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BY 4.0 license Open Access Published by De Gruyter Open Access May 22, 2019

Cite This Economics Paper! It Is Time for the House of Cards to Fall Down

  • Steven Payson EMAIL logo
From the journal Open Economics


This paper takes a fresh look at citation counts and publications in top-rank journals, which the academic economics profession uses to evaluate and promote its members. It first examines how and why citations are mentioned in an article, and what this implies about their counts. The discussion then examines how average citation counts to articles are used to rank journals, and the paper reviews the concerns that have been expressed about this practice. These concerns identify the large variance in citation counts among articles of the same journal, implying that those articles themselves must vary greatly in quality (Engemann and Wall 2009). To address these concerns, the paper proposes the classification of citations into three categories: Fodder Citations (for references that contribute only trivially to a paper), Relevant Citations (which substantively contribute to the paper, though the paper would remain roughly the same without them), and Essential Citations (which have a major influence). The paper argues that counts of citations by the last two categories offers greater credibility in the application of citation counts to evaluate economic literature. Finally, the paper provides an opportunity for economists to participate in a new project that solicits information on citations by these categories.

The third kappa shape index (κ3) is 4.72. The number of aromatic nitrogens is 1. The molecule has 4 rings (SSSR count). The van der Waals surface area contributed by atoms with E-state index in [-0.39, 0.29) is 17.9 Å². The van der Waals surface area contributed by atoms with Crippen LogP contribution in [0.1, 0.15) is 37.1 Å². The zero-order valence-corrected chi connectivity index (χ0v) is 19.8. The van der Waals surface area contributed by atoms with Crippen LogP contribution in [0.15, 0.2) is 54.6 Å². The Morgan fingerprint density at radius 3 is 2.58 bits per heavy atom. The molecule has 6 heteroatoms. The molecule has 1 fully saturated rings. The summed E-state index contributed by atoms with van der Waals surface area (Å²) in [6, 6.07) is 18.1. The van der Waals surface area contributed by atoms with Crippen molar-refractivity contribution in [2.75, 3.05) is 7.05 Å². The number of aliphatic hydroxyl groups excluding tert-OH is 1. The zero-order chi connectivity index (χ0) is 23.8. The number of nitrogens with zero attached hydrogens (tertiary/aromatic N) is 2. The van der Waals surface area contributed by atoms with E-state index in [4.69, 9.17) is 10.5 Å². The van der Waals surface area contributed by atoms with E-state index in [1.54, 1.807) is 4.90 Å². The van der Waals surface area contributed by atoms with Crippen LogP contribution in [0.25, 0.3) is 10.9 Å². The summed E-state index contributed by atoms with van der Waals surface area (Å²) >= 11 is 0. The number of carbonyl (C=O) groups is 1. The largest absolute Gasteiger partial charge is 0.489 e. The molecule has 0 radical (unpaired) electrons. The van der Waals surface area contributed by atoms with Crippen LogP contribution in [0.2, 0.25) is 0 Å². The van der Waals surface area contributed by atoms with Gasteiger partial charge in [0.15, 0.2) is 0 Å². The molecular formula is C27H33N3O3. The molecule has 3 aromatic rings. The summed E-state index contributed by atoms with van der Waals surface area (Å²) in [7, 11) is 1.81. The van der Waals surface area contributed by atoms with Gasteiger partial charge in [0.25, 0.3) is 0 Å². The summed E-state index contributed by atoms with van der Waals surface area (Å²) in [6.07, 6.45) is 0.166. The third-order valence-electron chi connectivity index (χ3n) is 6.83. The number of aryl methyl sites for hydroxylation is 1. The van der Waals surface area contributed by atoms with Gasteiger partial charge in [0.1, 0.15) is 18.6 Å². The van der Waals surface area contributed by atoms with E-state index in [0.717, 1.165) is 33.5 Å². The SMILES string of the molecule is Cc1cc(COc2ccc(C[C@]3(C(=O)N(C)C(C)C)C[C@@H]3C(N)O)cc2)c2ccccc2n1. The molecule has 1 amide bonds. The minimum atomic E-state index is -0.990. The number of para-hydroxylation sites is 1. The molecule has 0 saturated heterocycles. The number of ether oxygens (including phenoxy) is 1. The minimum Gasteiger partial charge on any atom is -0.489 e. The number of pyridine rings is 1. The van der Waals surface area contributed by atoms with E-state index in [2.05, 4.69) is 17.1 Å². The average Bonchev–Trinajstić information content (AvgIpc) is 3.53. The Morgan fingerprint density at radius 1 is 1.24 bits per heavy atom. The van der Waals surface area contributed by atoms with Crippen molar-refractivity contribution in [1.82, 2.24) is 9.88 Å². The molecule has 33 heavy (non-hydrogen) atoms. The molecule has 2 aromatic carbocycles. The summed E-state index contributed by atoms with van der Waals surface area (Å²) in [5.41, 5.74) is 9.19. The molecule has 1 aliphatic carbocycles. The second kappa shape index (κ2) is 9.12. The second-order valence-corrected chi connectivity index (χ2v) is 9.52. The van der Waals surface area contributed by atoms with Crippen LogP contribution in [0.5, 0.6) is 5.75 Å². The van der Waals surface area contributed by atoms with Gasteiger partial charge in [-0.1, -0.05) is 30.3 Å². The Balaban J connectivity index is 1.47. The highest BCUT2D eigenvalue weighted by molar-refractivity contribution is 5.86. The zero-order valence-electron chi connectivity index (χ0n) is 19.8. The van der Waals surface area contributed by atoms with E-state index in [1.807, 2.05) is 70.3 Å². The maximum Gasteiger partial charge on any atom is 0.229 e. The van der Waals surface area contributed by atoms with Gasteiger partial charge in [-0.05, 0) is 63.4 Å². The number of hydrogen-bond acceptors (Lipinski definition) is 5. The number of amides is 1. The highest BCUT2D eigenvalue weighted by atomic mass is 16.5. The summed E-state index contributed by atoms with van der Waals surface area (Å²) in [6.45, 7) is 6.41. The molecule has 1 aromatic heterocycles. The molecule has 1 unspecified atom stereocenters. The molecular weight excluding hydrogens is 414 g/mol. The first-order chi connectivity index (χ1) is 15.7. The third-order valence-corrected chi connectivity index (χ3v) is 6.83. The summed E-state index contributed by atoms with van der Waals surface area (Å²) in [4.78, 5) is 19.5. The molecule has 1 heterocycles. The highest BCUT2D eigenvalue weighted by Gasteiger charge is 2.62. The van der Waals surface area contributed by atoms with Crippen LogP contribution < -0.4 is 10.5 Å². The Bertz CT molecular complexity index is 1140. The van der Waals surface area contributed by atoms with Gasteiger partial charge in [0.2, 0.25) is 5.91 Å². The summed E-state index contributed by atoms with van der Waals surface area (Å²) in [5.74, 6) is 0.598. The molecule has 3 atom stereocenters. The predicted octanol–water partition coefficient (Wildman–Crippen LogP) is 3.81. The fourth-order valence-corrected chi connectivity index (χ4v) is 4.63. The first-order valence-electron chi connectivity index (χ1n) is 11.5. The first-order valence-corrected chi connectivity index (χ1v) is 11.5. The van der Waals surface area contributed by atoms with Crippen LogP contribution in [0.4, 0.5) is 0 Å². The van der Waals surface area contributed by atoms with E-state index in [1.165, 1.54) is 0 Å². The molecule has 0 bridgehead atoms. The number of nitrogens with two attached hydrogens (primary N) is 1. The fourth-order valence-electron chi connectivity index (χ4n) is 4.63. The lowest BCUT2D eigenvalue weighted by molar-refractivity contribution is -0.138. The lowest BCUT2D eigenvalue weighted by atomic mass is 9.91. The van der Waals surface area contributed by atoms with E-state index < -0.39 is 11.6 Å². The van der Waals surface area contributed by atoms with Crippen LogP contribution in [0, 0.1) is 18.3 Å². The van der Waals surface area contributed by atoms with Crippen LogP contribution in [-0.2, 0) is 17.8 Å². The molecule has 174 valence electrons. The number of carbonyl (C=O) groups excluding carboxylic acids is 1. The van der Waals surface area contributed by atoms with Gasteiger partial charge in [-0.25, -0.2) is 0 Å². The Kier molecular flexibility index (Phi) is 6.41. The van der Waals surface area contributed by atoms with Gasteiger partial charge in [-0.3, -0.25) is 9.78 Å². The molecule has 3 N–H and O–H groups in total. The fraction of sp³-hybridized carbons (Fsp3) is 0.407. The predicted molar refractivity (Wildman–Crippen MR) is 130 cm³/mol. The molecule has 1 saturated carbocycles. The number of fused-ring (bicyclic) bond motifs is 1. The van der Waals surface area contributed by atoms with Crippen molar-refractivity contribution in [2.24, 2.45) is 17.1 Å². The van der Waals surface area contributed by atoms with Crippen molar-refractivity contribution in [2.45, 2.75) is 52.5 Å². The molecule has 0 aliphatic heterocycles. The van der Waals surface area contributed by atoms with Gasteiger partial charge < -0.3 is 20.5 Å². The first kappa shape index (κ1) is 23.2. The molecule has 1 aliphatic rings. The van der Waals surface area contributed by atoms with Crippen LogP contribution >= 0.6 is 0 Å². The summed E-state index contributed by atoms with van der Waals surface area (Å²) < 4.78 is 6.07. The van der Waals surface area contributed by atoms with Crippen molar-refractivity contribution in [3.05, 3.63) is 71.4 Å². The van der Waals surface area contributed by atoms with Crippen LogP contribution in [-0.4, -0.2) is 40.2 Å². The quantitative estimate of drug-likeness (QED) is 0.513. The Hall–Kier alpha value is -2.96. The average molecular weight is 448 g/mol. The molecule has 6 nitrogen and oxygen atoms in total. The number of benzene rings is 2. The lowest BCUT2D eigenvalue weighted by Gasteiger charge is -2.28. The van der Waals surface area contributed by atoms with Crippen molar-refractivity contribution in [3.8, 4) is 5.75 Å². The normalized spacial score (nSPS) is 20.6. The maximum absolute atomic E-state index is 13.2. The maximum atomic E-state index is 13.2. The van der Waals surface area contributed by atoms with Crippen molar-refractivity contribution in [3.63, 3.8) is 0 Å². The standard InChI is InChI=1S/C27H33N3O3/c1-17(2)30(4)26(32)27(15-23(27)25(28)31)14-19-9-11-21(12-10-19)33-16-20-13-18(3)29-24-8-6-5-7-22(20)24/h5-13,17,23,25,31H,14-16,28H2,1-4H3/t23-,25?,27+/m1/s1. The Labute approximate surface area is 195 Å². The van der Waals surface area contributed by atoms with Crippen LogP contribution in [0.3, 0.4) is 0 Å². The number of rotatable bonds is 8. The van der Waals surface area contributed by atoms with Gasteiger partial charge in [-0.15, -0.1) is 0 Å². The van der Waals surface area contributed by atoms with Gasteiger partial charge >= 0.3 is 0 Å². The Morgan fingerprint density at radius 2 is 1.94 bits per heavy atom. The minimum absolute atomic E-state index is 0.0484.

In accordance with the classification of citations in this paper {“Payson (2019)” as it should be listed in future papers}, the Essential Citations for this paper were Colussi (2018), Engemann and Wall (2009), Heckman and Moktan (2018), and Payson (2017), and the additional Relevant Citations were Akerlof (2018) and Stern (2013).Search in Google Scholar

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Received: 2018-08-14
Accepted: 2018-12-31
Published Online: 2019-05-22

© 2019 Steven Payson, published by De Gruyter

This work is licensed under the Creative Commons Attribution 4.0 International License.

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